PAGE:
Having a relative, especially an immediate family member such as a parent, sibling or child with bowel cancer, can increase your risk of developing bowel cancer.
For example, if either of your parents were diagnosed with bowel cancer before age 55 you would be considered to have a moderate bowel cancer risk. If you have three close relatives diagnosed with bowel cancer at any age, you would be considered to have a high bowel cancer risk. In both examples, it is advisable to see your GP for individual advice about bowel cancer surveillance or screening.
Screening & Surveillance
Bowel Cancer Australia recommends participating in screening appropriate to your personal level of risk. For people at average risk of bowel cancer, medical guidelines recommend screening using a faecal immunochemical test (FIT) every 2 years from age 50.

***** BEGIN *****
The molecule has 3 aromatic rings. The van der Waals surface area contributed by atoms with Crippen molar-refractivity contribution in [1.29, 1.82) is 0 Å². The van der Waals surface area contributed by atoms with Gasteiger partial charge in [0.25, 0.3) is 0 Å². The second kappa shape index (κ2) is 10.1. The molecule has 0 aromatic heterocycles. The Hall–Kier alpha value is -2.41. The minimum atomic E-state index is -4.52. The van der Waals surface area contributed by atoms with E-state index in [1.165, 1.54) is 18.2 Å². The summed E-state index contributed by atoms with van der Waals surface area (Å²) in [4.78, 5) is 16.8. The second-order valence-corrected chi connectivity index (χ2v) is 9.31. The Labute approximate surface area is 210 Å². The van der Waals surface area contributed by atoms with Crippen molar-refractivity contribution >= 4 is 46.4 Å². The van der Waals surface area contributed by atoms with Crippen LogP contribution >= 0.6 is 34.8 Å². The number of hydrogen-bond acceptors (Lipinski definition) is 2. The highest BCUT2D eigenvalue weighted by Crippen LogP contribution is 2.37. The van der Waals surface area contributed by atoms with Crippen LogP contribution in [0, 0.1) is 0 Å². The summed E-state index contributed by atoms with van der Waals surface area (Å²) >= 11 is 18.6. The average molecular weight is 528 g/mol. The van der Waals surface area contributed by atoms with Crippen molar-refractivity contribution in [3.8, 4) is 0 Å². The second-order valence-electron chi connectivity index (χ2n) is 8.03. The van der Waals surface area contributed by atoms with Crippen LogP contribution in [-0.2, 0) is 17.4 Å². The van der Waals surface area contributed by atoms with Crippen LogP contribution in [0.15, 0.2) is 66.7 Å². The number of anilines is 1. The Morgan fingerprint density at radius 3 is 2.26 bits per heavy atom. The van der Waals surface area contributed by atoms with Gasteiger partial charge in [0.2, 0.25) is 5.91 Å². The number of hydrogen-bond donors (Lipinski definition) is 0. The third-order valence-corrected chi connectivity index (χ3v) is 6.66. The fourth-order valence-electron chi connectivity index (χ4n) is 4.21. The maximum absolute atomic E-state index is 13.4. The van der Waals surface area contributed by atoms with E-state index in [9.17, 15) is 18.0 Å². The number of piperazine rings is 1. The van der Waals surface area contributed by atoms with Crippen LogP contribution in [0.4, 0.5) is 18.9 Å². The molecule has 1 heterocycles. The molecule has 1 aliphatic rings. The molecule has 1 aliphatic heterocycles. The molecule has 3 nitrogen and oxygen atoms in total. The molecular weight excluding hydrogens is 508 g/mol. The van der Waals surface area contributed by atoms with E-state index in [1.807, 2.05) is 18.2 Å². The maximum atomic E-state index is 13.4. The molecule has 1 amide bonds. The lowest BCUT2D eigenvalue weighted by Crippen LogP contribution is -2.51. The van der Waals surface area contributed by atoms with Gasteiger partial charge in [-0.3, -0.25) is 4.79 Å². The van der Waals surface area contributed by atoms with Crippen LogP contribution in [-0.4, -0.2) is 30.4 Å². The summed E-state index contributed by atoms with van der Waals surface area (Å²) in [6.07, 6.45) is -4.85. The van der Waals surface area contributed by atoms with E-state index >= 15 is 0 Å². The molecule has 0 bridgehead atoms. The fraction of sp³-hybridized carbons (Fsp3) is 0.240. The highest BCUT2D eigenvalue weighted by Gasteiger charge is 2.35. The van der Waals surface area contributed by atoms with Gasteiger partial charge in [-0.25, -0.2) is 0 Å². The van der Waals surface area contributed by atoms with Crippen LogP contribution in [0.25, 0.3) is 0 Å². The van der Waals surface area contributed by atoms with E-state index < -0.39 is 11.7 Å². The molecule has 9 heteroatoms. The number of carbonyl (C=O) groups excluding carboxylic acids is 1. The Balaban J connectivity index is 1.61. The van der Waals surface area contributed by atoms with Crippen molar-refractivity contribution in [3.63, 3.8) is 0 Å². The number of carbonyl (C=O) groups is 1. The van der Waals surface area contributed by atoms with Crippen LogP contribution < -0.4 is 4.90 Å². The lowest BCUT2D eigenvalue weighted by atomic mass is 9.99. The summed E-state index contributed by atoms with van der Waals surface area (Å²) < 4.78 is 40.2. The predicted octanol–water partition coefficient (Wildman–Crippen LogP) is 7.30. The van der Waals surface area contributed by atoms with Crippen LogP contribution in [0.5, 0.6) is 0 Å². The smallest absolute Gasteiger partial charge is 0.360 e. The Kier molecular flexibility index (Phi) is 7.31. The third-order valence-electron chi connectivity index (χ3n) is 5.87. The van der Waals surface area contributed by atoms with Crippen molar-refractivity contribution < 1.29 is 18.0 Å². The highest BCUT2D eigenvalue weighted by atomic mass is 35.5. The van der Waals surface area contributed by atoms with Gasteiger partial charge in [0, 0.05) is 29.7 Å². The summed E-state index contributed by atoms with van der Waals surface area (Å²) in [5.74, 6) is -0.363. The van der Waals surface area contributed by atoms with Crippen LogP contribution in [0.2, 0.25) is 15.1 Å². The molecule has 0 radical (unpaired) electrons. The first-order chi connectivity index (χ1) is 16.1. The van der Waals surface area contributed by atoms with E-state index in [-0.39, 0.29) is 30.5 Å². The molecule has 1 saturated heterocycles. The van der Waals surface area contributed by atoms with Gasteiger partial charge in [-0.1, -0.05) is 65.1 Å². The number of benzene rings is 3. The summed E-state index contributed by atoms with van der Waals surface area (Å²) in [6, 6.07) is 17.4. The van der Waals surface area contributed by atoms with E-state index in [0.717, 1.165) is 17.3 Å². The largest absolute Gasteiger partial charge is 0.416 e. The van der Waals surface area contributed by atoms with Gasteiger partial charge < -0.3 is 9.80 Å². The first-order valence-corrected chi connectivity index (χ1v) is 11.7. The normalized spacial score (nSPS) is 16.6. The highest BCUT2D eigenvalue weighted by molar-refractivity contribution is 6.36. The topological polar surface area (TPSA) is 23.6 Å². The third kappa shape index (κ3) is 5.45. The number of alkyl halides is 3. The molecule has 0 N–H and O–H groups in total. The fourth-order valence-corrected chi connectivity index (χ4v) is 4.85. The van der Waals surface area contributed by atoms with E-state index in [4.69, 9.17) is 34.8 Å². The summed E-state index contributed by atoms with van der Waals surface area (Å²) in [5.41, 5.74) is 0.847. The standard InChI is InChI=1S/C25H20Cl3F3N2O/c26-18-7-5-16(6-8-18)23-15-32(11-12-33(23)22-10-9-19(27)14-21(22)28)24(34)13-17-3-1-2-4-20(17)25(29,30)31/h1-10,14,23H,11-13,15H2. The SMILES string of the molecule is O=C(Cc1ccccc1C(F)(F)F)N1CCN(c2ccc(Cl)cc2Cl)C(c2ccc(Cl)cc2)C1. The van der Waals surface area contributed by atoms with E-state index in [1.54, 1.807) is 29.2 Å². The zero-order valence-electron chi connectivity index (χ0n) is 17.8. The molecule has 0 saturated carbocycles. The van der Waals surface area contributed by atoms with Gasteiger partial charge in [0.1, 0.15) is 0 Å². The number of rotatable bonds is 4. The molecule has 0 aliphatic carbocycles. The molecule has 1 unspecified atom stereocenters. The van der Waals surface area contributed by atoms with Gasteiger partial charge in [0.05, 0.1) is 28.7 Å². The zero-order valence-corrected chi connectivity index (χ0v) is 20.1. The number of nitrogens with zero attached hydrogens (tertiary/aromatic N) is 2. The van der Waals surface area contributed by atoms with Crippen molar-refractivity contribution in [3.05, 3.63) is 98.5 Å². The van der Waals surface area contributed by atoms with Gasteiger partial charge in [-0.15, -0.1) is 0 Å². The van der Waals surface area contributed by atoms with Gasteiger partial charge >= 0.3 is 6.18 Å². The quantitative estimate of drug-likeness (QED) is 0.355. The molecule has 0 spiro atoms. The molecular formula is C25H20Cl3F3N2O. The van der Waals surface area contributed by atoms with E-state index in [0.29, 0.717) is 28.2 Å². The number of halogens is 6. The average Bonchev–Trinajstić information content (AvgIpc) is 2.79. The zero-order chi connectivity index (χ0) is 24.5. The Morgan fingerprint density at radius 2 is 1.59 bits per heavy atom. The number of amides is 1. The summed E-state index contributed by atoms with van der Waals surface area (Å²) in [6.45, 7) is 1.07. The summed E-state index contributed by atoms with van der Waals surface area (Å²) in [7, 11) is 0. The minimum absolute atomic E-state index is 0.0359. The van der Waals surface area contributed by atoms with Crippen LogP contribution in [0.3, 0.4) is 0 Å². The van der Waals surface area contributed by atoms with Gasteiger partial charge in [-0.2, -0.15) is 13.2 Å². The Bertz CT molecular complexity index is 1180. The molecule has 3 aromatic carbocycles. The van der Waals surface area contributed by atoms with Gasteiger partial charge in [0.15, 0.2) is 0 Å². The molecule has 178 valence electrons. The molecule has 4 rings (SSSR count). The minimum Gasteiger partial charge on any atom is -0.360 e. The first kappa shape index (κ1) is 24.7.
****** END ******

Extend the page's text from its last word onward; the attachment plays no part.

However, if you have one relative diagnosed with bowel cancer at age 55 years or older, screening should be considered every 2 years from age 45. More regular surveillance may be recommended for people with a family or personal history of bowel cancer and/or if there is an otherwise high bowel cancer risk.
Diet & Lifestyle
The choices you make can influence your bowel cancer risk. For the latest information on modifiable risk factors for bowel cancer – including consumption of red and processed meat, alcohol, fruits and vegetables, fibre and engagement in physical activity – download this free resource – Modifiable Risk Factors – Understanding Bowel Cancer.